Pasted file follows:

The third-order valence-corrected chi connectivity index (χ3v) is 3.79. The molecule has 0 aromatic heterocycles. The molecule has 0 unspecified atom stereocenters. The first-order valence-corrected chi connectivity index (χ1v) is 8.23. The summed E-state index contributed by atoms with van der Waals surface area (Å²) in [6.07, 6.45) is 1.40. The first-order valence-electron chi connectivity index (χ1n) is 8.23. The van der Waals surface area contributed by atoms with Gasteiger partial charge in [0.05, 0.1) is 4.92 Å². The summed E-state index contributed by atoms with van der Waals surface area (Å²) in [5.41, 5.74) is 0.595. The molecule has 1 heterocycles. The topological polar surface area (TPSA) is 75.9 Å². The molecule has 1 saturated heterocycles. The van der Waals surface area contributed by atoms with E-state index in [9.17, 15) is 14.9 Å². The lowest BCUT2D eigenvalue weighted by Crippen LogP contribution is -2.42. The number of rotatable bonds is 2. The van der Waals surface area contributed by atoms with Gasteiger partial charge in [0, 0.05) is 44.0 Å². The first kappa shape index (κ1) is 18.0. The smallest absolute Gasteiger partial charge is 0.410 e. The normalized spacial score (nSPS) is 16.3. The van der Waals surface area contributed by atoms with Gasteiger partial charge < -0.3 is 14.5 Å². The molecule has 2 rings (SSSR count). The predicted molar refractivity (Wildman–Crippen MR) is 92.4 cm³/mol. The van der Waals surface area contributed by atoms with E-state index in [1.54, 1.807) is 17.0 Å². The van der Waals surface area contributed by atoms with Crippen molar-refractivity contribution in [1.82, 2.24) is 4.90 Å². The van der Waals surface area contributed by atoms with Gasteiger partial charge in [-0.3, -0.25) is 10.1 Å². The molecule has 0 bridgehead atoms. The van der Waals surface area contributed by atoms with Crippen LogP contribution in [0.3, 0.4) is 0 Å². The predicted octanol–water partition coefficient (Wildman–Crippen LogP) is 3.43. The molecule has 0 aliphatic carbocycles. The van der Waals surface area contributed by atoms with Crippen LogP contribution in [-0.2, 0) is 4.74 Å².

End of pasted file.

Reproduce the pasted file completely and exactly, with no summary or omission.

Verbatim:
The third-order valence-corrected chi connectivity index (χ3v) is 3.79. The molecule has 0 aromatic heterocycles. The molecule has 0 unspecified atom stereocenters. The first-order valence-corrected chi connectivity index (χ1v) is 8.23. The summed E-state index contributed by atoms with van der Waals surface area (Å²) in [6.07, 6.45) is 1.40. The first-order valence-electron chi connectivity index (χ1n) is 8.23. The van der Waals surface area contributed by atoms with Gasteiger partial charge in [0.05, 0.1) is 4.92 Å². The summed E-state index contributed by atoms with van der Waals surface area (Å²) in [5.41, 5.74) is 0.595. The molecule has 1 heterocycles. The topological polar surface area (TPSA) is 75.9 Å². The molecule has 1 saturated heterocycles. The van der Waals surface area contributed by atoms with E-state index in [9.17, 15) is 14.9 Å². The lowest BCUT2D eigenvalue weighted by Crippen LogP contribution is -2.42. The number of rotatable bonds is 2. The van der Waals surface area contributed by atoms with Gasteiger partial charge in [0, 0.05) is 44.0 Å². The first kappa shape index (κ1) is 18.0. The smallest absolute Gasteiger partial charge is 0.410 e. The normalized spacial score (nSPS) is 16.3. The van der Waals surface area contributed by atoms with Gasteiger partial charge < -0.3 is 14.5 Å². The molecule has 2 rings (SSSR count). The predicted molar refractivity (Wildman–Crippen MR) is 92.4 cm³/mol. The van der Waals surface area contributed by atoms with E-state index in [1.54, 1.807) is 17.0 Å². The van der Waals surface area contributed by atoms with Crippen molar-refractivity contribution in [1.82, 2.24) is 4.90 Å². The van der Waals surface area contributed by atoms with Gasteiger partial charge in [-0.3, -0.25) is 10.1 Å². The molecule has 0 bridgehead atoms. The van der Waals surface area contributed by atoms with Crippen LogP contribution in [0.3, 0.4) is 0 Å². The predicted octanol–water partition coefficient (Wildman–Crippen LogP) is 3.43. The molecule has 0 aliphatic carbocycles. The van der Waals surface area contributed by atoms with Crippen LogP contribution in [-0.2, 0) is 4.74 Å².